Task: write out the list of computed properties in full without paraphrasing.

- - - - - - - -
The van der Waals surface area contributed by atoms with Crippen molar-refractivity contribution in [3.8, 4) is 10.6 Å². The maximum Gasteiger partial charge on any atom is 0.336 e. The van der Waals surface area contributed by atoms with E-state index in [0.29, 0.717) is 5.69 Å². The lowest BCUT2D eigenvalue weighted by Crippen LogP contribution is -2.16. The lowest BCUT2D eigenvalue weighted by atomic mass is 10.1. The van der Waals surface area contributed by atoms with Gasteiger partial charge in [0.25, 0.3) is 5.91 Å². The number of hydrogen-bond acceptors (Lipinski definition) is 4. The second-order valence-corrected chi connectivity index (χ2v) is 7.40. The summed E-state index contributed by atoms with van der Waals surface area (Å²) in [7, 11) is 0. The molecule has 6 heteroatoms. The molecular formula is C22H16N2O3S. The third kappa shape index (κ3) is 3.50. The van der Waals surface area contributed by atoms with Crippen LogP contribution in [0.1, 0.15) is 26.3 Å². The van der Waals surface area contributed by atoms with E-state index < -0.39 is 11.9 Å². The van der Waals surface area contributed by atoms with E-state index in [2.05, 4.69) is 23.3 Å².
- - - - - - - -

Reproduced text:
The van der Waals surface area contributed by atoms with Crippen molar-refractivity contribution in [3.8, 4) is 10.6 Å². The maximum Gasteiger partial charge on any atom is 0.336 e. The van der Waals surface area contributed by atoms with E-state index in [0.29, 0.717) is 5.69 Å². The lowest BCUT2D eigenvalue weighted by Crippen LogP contribution is -2.16. The lowest BCUT2D eigenvalue weighted by atomic mass is 10.1. The van der Waals surface area contributed by atoms with Gasteiger partial charge in [0.25, 0.3) is 5.91 Å². The number of hydrogen-bond acceptors (Lipinski definition) is 4. The second-order valence-corrected chi connectivity index (χ2v) is 7.40. The summed E-state index contributed by atoms with van der Waals surface area (Å²) in [7, 11) is 0. The molecule has 6 heteroatoms. The molecular formula is C22H16N2O3S. The third kappa shape index (κ3) is 3.50. The van der Waals surface area contributed by atoms with Crippen LogP contribution in [0.1, 0.15) is 26.3 Å². The van der Waals surface area contributed by atoms with E-state index < -0.39 is 11.9 Å². The van der Waals surface area contributed by atoms with E-state index in [2.05, 4.69) is 23.3 Å².